We’ve all been there. There are times when the best route to fix a problem is starting fresh. In cases like these, you would do well to go and repair your Windows 10 installation.
Unlike some other ways to reinstall — and there are a few of them — a reset or refresh install simply sets up a fresh copy of your Windows files on top of your existing ones. This leaves your programs, settings and files in place, and the process doesn’t completely wipe off your hard drive.
More importantly, if a corrupt file or Windows setting is the cause of your problem, then a repair installation can usually fix it.
It is also the path to take if you don’t want to lose your data.
What exactly is repair installation?
You may be wondering this repair install business sounds interesting, how do I go about it? Well, the key thing to note here is that these types of installs share one common characteristic. That is, you must launch repair installs from Windows itself.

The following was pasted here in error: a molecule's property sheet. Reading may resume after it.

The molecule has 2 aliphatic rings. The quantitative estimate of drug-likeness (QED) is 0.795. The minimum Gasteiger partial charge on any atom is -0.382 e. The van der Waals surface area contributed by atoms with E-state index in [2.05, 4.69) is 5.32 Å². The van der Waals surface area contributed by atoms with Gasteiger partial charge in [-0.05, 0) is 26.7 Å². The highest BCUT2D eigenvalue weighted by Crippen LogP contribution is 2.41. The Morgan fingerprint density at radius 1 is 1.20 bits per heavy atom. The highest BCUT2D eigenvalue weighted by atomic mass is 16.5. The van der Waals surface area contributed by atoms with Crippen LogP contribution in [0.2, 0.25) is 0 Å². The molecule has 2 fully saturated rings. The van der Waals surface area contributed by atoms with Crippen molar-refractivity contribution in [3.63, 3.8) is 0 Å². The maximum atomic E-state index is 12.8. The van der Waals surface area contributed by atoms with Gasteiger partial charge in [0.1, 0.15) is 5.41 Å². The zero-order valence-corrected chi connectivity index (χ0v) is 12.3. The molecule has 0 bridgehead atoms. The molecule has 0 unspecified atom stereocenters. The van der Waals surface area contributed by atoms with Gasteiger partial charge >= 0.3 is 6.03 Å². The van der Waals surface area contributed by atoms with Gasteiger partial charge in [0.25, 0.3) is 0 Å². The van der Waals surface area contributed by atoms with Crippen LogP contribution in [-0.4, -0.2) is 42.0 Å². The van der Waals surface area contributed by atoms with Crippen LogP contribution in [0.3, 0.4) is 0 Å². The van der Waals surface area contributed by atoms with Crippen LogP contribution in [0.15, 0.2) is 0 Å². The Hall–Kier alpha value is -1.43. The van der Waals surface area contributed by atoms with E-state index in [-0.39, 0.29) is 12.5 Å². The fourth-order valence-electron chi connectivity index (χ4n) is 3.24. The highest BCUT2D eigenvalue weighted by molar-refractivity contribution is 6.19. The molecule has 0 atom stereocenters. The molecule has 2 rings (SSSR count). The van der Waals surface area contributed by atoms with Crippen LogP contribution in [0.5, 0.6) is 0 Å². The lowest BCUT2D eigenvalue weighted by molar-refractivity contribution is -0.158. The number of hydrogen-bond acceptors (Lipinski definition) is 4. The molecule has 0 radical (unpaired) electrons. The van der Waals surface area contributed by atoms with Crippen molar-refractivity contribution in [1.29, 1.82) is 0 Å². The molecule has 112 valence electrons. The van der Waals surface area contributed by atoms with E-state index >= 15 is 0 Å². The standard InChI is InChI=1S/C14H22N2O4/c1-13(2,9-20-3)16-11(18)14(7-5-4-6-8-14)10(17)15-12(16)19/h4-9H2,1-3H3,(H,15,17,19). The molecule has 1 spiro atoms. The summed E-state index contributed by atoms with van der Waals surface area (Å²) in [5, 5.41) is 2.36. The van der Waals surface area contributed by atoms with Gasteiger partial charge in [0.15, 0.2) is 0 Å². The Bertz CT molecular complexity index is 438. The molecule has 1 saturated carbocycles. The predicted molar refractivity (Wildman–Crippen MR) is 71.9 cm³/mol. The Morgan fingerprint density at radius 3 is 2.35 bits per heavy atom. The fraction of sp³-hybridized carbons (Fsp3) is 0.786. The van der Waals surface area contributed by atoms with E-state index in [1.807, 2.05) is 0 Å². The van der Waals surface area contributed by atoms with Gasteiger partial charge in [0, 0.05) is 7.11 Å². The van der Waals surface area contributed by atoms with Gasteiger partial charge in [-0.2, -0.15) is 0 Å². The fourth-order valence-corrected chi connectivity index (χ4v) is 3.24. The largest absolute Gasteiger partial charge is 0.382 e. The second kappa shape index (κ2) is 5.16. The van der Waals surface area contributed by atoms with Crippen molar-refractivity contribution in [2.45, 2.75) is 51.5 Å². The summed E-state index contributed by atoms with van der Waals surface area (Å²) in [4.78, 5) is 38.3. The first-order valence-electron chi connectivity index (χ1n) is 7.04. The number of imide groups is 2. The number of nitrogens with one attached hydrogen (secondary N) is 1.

This means you can’t boot from your install media and repair Windows through that.
Instead, you need to boot into the Windows operating system itself, and then start the repair process from there. Of course, unfortunately, if you are unable to boot into the OS, then you will have to opt for full destructive recovery. This nuclear option is often necessary to recover from major issues, or if you are looking to wipe the slate clean.
But we’re not talking about that ultimate choice today. We are just interested in repairing an existing Windows install, using the options Microsoft already provides for its operating systems.
Starting a Windows Repair install
Starting a repair install varies, depending not just on your PC model but also which version of Windows you are using. To do so, you will need the latest Windows installation media, which we will cover in detail in another section below.
That is because instead of reinstalling, you are technically upgrading your copy of Windows.
This performs a nondestructive reinstall, with the added bonus that all your applications will be preserved. Even including, thankfully, those classic desktop programs that you have installed outside of the Microsoft Store.